28 February 2008

Col. Morris Davis and Guantanamo: An Unlikely Legal Rights Advocate?

Former chief prosecutor at Guantanamo and Bush administration military commision stalwart, Col. Morris D. Davis, will testify on behalf of Salim Ahmed Hamdan, Osama bin Laden's former driver.

According to The New York Times, Davis said

. . . there “is a potential for rigged outcomes” and that [Davis] had “significant doubts about whether it will deliver full, fair and open hearings.”

Should be interesting. The whole article is worth a read for background into the remarkable about face, and the conviction with which Davis appears poised to proceed.

27 February 2008

More on Mexico City Blast

To get back to the bombing in Mexico City two weeks ago. Immediate speculation pointed fingers at the usual suspects: maybe it was the drug cartels, or maybe it was the EPR, the guerrilla group whose name always comes up in the initial search for clues regarding potentially political violence in Mexico.

Turns out it wasn't either of these, but a homegrown assassination attempt against a local police agent. The Mex Files has the info, with a touch of appreciation for the inherent, low brow comedic nature of the crime.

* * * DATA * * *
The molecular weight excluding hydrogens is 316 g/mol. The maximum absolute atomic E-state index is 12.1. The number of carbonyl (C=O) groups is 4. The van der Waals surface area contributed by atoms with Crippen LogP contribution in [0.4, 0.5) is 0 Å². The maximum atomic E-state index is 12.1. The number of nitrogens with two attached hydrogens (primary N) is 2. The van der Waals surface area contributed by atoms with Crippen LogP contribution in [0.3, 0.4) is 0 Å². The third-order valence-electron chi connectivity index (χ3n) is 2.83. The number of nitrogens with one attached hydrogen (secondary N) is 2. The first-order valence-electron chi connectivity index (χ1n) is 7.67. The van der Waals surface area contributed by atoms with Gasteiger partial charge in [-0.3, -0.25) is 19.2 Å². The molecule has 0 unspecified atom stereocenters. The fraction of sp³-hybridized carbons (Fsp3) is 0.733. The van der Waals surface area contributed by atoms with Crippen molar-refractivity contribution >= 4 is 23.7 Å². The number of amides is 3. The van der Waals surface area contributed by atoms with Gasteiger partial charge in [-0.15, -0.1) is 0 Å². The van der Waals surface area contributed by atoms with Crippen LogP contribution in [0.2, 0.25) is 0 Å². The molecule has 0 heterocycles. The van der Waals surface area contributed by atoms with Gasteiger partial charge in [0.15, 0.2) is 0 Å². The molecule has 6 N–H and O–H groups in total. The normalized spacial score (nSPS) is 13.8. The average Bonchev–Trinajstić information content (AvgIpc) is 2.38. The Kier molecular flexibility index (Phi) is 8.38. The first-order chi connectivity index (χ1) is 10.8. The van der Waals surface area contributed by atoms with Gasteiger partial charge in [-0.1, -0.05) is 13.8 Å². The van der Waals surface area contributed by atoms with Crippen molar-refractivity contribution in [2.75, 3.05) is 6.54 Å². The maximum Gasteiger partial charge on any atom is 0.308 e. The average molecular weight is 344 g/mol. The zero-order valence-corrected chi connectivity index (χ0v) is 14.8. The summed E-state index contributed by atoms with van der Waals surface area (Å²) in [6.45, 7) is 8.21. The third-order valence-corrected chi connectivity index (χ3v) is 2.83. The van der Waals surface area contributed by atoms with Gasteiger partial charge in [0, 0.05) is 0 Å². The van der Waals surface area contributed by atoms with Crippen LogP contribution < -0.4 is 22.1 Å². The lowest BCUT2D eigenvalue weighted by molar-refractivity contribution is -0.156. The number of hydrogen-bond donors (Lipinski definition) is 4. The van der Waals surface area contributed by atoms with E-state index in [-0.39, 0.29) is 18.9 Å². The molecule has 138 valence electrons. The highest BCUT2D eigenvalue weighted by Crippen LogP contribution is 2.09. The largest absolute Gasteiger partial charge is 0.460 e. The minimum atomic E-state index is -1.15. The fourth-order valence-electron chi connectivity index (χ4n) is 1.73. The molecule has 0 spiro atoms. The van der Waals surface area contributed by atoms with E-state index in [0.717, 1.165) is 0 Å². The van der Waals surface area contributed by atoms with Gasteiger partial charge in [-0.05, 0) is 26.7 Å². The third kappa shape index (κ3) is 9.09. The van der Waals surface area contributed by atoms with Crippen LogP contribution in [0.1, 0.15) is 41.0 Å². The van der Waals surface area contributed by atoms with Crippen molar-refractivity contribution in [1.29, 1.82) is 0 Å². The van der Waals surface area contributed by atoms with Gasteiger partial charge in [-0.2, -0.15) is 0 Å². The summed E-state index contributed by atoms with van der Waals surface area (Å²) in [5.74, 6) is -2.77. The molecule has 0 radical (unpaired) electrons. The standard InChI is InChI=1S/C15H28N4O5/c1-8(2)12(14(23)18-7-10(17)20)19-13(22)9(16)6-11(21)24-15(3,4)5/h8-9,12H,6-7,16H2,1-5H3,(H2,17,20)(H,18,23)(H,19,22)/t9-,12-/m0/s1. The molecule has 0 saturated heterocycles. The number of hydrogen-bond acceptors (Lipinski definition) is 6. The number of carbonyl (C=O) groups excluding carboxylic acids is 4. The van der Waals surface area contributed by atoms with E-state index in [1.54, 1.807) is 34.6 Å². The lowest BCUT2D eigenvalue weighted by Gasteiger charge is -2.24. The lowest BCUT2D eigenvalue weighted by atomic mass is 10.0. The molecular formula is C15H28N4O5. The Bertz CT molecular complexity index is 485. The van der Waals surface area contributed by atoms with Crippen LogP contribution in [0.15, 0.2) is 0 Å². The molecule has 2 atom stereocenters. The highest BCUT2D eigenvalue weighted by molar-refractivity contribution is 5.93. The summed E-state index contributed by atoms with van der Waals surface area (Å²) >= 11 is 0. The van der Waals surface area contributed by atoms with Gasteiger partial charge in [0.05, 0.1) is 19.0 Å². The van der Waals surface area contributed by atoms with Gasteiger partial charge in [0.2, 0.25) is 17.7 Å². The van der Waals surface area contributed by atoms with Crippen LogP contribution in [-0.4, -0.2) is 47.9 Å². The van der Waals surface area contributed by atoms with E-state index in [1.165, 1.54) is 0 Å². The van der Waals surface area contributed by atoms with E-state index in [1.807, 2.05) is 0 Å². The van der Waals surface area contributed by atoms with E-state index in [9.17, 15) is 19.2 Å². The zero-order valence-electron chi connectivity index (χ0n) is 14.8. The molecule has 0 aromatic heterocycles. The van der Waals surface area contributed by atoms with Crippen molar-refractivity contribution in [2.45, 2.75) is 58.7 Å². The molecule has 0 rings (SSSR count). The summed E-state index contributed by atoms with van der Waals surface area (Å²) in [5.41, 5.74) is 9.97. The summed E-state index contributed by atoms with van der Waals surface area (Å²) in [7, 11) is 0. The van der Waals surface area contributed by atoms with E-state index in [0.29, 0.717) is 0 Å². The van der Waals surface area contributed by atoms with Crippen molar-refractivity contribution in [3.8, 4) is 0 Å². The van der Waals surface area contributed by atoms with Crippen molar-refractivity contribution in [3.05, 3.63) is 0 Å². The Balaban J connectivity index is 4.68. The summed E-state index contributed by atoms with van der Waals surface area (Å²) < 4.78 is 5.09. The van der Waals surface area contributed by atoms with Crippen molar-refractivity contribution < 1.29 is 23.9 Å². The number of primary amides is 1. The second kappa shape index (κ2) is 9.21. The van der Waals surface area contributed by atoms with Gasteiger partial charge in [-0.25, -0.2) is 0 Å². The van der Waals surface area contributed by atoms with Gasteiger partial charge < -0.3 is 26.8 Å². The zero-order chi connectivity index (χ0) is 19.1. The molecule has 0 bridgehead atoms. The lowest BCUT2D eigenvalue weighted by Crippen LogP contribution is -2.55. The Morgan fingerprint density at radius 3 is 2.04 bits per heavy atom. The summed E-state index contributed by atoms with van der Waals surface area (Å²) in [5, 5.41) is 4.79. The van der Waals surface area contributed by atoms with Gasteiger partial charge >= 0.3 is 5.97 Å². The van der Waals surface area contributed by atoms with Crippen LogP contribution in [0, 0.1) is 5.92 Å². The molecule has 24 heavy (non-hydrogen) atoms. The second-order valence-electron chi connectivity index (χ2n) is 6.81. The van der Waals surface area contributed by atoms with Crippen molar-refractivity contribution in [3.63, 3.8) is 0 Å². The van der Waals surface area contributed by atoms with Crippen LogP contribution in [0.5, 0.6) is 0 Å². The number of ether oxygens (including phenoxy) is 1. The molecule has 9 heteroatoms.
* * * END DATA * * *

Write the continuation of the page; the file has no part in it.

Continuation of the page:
24 February 2008

Nader Buzz

What's the word on the (cyber) street about Nader's announcement today that he'll run for president again?

This headline from TPM sums it up: Bush's Chief Enabler Signs On.


UPDATE: Steve Benen has a slightly more developed analysis:

The unpleasantness of 2000 notwithstanding, Nader appears anxious to run yet again — but as I’ve mentioned before, it’s just not quite clear why.

By his own admission, Nader doesn’t expect to win, he doesn’t expect to change the Democratic Party’s agenda, he doesn’t expect to appear in the debates, and he doesn’t even expect to make the ballot in every state. So, what exactly is the point here?